Creature Thoughts, January 2015

Out With The Old

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We’ve all done it many times (some of us more than others). We watch the clock tick down the hours, minutes, seconds on the night of December 31st. The ball drops, we count backward from ten to zero, and then the bells ring, the confetti flies, the horns blow, and Auld Lang Syne begins to play. We pull the old calendar off the wall, hang up a new one, and everything changes.

No, not really. Most of the time the only thing that visibly changes on New Year’s Day is the picture on the calendar. In our very human minds, however, with our very human concept of time, a New Year means new beginnings. It’s our annual do-over, our chance to start again. We make resolutions with the firm determination that this year we will do things differently. We’ll lose weight. Well stay in closer touch with family. We’ll stand firm in front of the boss for that promotion we surely deserve. We’ll get out there three days a week and jog. And we do it. We really, really do just what we say we’re going to do.

It usually lasts about a week, because, well, you know — we’re human.

Our pets, bless them, aren’t. What do our animals think of this whole “Happy New Year” thing? Not much, to be honest. It’s not one of those holidays where new toys and treats are distributed, after all. They sense the excitement and, sometimes, trepidation of their human family members, and might wonder briefly what all the fuss is about. New Year’s Day, however, is pretty much like any other day in the cold of winter (or heat of summer if you’re in the southern hemisphere) to them. They wake up, they have a nice pee, eat a lovely breakfast, play for a little while, and many of them finish that up just in time for their mid-morning nap.

Every day is a “Happy New Day” when you’re a dog, cat, bunny, bird or horse with a loving home and devoted human slave force, after all.

An animal’s concept of time is not based on calendars and clocks, nor on days of the week or whether February has 28 or 29. To an animal, time is about energy, rhythms and cycles. They’re aware of the strength of the moon and how high the sun is in the sky. They know when their tummies say it’s time to eat, or when their inner sense of connection tells them Mommy’s on her way home from work.

Helping my animal pals to understand our concept of time can be an interesting challenge. With a little work, for example, they can relate to “how many day/night cycles” before their family arrives home from vacation, though it’s best to start counting when there aren’t that many days left to count. I know one family of kitties whose mom often goes away at Christmas time. One of the three, in particular, is quite talented at keeping track of numbers from four down. He became even more adept at this after he himself had to have a leg amputated a number of years ago. Suddenly, the difference between “four days” and “three days” was very clear to him, and he will always compare days to whether or not they have reached his own number of feet.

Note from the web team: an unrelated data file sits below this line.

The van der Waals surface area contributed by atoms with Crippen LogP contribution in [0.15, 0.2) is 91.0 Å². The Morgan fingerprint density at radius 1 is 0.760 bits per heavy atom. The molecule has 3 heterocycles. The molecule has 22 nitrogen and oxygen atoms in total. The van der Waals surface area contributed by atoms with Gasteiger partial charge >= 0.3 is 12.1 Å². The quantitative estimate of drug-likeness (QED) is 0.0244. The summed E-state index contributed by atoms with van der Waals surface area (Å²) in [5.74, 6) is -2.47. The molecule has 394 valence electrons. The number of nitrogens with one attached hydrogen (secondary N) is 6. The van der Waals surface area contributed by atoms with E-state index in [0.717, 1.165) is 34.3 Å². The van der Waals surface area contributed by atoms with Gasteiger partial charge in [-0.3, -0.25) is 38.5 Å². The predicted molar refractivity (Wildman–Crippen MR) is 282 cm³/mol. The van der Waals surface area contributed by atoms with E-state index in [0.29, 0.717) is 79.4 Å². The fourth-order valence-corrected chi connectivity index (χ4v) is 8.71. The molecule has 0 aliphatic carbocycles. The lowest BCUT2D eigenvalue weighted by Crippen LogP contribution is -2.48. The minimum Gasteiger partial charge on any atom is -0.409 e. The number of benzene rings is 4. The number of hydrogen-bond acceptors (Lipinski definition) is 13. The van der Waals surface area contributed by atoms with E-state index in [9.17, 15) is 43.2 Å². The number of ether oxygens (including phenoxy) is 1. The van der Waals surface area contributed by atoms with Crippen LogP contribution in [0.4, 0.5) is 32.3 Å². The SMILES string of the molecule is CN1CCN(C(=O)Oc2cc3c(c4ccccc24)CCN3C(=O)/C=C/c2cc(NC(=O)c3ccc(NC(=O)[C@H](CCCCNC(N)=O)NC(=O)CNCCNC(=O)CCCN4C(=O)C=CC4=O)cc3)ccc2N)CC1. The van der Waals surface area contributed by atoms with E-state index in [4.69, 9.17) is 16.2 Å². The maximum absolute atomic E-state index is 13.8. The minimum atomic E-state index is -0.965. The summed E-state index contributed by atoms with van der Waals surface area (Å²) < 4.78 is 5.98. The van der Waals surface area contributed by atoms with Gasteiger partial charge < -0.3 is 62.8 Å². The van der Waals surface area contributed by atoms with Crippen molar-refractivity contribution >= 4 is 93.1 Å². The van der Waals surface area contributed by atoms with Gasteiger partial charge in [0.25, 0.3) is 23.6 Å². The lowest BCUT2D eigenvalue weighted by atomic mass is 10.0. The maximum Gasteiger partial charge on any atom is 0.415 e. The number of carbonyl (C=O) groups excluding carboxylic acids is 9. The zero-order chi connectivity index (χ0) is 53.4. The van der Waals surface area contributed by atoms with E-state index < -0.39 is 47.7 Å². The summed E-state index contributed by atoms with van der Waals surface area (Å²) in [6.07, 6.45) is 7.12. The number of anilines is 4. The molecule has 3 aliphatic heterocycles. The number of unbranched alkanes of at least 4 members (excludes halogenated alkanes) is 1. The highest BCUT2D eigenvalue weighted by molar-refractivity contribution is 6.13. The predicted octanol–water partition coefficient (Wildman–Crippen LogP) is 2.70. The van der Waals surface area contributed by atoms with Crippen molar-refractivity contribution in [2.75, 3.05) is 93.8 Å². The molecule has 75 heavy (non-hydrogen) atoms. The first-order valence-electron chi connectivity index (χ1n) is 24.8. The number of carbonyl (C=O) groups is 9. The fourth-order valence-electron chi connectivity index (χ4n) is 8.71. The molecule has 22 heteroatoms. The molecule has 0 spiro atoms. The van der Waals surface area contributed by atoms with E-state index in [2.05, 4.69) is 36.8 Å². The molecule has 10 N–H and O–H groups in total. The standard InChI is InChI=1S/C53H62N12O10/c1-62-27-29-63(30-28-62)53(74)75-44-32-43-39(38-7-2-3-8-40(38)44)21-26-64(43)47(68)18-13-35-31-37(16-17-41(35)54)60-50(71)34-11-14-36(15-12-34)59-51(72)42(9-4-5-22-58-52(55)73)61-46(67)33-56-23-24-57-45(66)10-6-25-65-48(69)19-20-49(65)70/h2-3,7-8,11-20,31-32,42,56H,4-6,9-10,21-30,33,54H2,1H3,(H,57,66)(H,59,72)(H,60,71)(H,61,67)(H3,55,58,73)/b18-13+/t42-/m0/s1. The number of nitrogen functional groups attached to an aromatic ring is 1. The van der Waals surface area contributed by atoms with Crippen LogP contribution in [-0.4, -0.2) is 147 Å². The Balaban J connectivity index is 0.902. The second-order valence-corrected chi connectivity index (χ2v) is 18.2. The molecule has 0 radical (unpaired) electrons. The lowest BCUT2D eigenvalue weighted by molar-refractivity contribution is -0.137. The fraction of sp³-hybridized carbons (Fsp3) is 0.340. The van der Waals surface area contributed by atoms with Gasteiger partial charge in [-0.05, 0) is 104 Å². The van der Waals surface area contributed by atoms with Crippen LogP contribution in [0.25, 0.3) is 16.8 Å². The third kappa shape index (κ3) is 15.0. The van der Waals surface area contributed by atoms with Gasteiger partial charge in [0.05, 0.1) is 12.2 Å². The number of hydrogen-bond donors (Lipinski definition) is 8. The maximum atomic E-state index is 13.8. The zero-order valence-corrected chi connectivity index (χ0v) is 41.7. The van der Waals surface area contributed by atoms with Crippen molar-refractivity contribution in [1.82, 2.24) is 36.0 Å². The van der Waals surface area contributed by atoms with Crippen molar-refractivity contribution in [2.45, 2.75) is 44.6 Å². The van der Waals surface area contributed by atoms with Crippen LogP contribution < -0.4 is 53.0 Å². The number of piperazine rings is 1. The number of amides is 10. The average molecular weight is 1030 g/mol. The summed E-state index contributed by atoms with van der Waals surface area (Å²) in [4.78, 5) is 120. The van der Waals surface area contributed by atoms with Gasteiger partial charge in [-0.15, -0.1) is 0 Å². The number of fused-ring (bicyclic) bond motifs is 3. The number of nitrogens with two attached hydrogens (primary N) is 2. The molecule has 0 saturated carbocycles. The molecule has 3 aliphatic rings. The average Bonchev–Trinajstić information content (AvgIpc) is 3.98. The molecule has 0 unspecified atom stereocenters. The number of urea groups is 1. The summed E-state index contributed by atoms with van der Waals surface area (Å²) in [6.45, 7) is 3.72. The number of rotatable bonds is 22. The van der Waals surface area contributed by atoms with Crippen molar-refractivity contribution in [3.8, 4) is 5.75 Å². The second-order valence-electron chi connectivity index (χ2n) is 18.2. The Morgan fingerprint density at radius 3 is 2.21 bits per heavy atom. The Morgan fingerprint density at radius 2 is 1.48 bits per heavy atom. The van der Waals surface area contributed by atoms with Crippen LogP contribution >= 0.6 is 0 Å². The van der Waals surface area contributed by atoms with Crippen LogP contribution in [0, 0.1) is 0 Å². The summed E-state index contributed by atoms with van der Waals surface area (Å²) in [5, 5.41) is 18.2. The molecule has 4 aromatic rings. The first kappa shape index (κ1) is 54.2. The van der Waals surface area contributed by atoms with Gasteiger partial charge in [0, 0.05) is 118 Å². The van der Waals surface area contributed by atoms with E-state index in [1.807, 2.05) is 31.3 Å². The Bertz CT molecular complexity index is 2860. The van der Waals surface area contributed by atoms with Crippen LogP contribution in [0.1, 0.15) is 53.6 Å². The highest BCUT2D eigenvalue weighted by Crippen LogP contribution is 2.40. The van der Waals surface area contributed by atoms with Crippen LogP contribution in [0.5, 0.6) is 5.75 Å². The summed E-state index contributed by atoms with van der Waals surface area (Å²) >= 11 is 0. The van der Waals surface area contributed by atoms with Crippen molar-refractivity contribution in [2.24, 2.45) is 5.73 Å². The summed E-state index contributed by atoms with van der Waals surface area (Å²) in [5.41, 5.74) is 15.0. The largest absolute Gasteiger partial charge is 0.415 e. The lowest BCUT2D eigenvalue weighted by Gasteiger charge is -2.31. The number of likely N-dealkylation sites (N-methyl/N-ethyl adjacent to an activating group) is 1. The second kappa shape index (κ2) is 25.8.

Many animals also seem to fairly-well grasp how long a car trip will take, if they have something familiar to compare it to. “It takes a little longer than going to Grandma’s house” is something many dogs and cats can understand, while telling them “about three hours” will not mean anything to them at all.

But New Year’s Day? Changing the calendar from one whole year to the next is a big deal to the human animal. To our pets, however, it’s just another day to wake up, to wag, purr, whuff and nicker hello to their humans. It’s another day to love and be loved.

To animals who are loved by caring humans, every day is a Happy New Day.

And In With the New: A great New Year’s Resolution would be to bring more “Happy New Days” to animals who don’t yet have their own special human. Support your local shelter, rescue group, or animal sanctuary. I know many of you already do this in some way, of course, and for that, my heartfelt thanks.

Happy New Year!

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